In 2002, the 7,657-seat Thomas M. Ryan Center — a multipurpose arena built to serve as the new home court for men’s and women’s basketball — was appended to Tootell’s north end. For all the pomp and circumstance accompanying the Ryan Center’s opening, the new facility left the athletic department with a lot of redundant space — particularly gym space — inside the four connected buildings. The women’s volleyball team continued to play and practice in Keaney Gymnasium, and the basketball teams utilized the Ryan Center and one of Tootell’s auxiliary gyms for practice, but seldom both Tootell gyms. The Field House was already available for recreational play. At the same time, there were separate, small spaces but not one central location for strength and conditioning. There was little coherence to this sprawling complex and, making matters worse, recruits wowed by the Ryan Center or student-athletes on their way to department offices or the trainers’ suite would become increasingly underwhelmed as they traveled back in time to 1968 and 1940 through dark, narrow corridors.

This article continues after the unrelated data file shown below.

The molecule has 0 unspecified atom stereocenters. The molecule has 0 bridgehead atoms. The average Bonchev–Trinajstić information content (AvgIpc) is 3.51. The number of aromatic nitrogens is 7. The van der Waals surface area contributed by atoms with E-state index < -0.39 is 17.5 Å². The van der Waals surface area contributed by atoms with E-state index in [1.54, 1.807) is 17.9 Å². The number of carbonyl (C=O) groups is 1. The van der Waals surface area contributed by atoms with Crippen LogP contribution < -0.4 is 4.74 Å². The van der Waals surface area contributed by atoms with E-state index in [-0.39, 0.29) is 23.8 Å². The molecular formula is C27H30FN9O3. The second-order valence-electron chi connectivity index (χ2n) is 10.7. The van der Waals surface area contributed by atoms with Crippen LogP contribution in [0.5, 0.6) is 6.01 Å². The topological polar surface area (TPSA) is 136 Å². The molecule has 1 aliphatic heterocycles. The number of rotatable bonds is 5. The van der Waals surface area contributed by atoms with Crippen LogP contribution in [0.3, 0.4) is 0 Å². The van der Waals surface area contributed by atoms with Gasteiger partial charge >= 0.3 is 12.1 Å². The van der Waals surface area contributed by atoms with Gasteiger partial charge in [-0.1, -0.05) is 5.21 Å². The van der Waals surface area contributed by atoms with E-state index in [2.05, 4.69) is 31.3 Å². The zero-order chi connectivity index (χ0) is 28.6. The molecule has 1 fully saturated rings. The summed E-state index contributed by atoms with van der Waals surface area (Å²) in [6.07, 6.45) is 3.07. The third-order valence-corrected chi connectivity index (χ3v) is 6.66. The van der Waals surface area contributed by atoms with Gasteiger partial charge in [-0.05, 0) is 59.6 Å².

PHOTOS COURTESY OF MOSER PILON NELSON ARCHITECTS
It did not take long after the Ryan Center was completed for sports administrators to begin agitating for a new building wing that would solve some of their logistical issues — multiple undersized workout spaces, limited space for athletic trainers — and add some desired athletic and academic program space. Initially, the suggested site for the addition was a natural courtyard created by the Tootell addition to Keaney Gym, but budgetary issues shelved any such plans. Lack of funds and the great need for building improvements elsewhere on campus led university leadership to suggest that the athletic department “look introspectively,” as Art Tuveson, URI’s assistant director of athletic facilities, puts it, “and identify spaces that could be used better.” It was a suggestion heeded by the athletic department, and in particular the facilities and human performance departments (“We had a lot of time to think about it, because we were fighting for the dollars,” Tuveson says.).